Hana Vrbická

* 1934

  • "Otherwise, our childhood didn't change that much, because it was kind of calm in Prague. Until May 1942, when the Reich Protector Reinhard Heydrich was assassinated. Something stirred in us, that something terrible had happened. I remember that every noon they announced the names of the people who were executed. Awful lot of people. Just take Lidice, you know it all from stories or from books. They put up yellow posters, red letters, of people who were executed. Terrible executions took place, way too many people died, so there was such a subconscious horror in us children, even though we didn't know exactly how it was, or what it was."

  • "Dad had a sister and she was married. And her husband was in that concentration camp. He was in Dachau and stayed there for six whole years because they made him burn dead people. And since no one could or wanted to do it, had no access to it, he stayed there for six whole years. And I remember after the war, we lived on the ground floor, someone called my mother: Boženka!' So my mother looked out with me, I was a curious child. There was someone standing out there, whom we didn't recognize at all. And he says, 'You don't recognize me? I am Bohouš.' His name was Bohouš Štěpánek. And he didn't have a single tooth, almost no hair on his head, but mainly there were scars from how he was probably treated in that concentration camp."

  • "On Palm Sunday, it was in 1945, it was the biggest air raid I experienced. It was high noon, my mother was cooking dumplings on the stove at home, like today I see them jumping around. And the sirens blared in such an acute tone; the acute sirens they were. And the normal raid was only slightly interrupted. But this acute meant fast, go fast. And suddenly we heard a terrible bang, we said, right at midday; there was much loud banging and the sun that was shining was quite nice, probably with the dust that flew up, it was obscured and it was as dark as midnight. Suddenly, at high noon, it was dark, really pitch black, so that you couldn't see anything at all. That's what we learned at the time, bomber planes flew to Vysočany, to the factories. But allegedly they got it wrong and bombed Střížkov instead."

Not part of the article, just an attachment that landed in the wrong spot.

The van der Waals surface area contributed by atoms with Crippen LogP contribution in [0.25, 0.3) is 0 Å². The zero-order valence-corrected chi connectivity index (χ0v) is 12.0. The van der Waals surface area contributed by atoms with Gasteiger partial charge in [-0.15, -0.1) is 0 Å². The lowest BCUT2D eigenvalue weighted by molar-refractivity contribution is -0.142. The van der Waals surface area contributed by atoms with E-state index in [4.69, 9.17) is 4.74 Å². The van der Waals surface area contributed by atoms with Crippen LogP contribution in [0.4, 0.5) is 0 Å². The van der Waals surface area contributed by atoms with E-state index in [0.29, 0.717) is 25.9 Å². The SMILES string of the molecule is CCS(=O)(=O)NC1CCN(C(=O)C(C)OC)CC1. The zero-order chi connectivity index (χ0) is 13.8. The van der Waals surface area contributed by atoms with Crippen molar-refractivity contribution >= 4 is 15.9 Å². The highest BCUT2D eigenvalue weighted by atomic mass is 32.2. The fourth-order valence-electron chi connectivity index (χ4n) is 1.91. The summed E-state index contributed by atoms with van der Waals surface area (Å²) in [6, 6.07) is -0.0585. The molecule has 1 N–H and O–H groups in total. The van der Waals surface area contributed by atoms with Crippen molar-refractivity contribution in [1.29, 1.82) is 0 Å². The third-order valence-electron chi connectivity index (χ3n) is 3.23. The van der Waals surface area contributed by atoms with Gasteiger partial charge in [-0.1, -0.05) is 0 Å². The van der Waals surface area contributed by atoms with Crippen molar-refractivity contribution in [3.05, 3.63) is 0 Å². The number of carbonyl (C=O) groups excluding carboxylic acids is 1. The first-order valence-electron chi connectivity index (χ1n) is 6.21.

• "In the office where we counted delivery notes, I had a colleague, such a small person, he was a Spaniard, his name was Francisco Arias de Sanchez. And once it happened that two gentlemen in leather coats came and took that Francisco away. They found out that he did work there, but he still had some connections, but in short, he was doing something against the communists. So they took him away, we all wondered what happened, we only found out later. And after some time, maybe two to three months, a postcard came. And I was picking up the mail for the boss I was sitting next to, and I said: 'Mr. Vrba, there is a postcard from Francisco.' And I waved it around like this, and suddenly a communist was walking past, took it and said: ´ Do not wave it. No one must know that.' He probably managed to escape and sent us a postcard; I don't know from which foreign country."

  • Full recordings
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    Praha, 18.12.2021

    duration: 01:28:03
    media recorded in project The Stories of Our Neigbours
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You will definitely be president, she told Václav Havel in 1989

Hana Vrbická in 1952
Hana Vrbická in 1952
photo: Archiv Hany Vrbické

Hana Vrbicka was born on January 17, 1934 in Prague-Libni, she comes from four siblings. He has brothers Josef and Oldřich and a sister Boženka, who was partially paralyzed after polio in childhood. When she was five years old, the Second World War began, she experienced the period after the assassination of Reich Protector Reinhard Heydrich and the bombing at the end of the war in 1945. Her aunt’s husband survived six years in the Dachau concentration camp, where he worked as an incinerator. She was eleven years old when Prague was liberated in 1945. Hana trained in Sokol, participated in the all-Sokol gathering in 1948, and then the organization was banned. She wanted to go to study to be able to teach in a kindergarten, but ended up working at the Brotherhood company. She and her husband Ctibor were married on June 13, 1953, their first son Pavel was born in the same year. She stayed on maternity leave for three years, meanwhile her husband left for the war. In 1965, the couple had a second son, Petr. Three years later, she graduated from the school of economics. She signed the Two Thousand Words statement. During the Velvet Revolution in 1989, she participated in demonstrations and marches through Prague.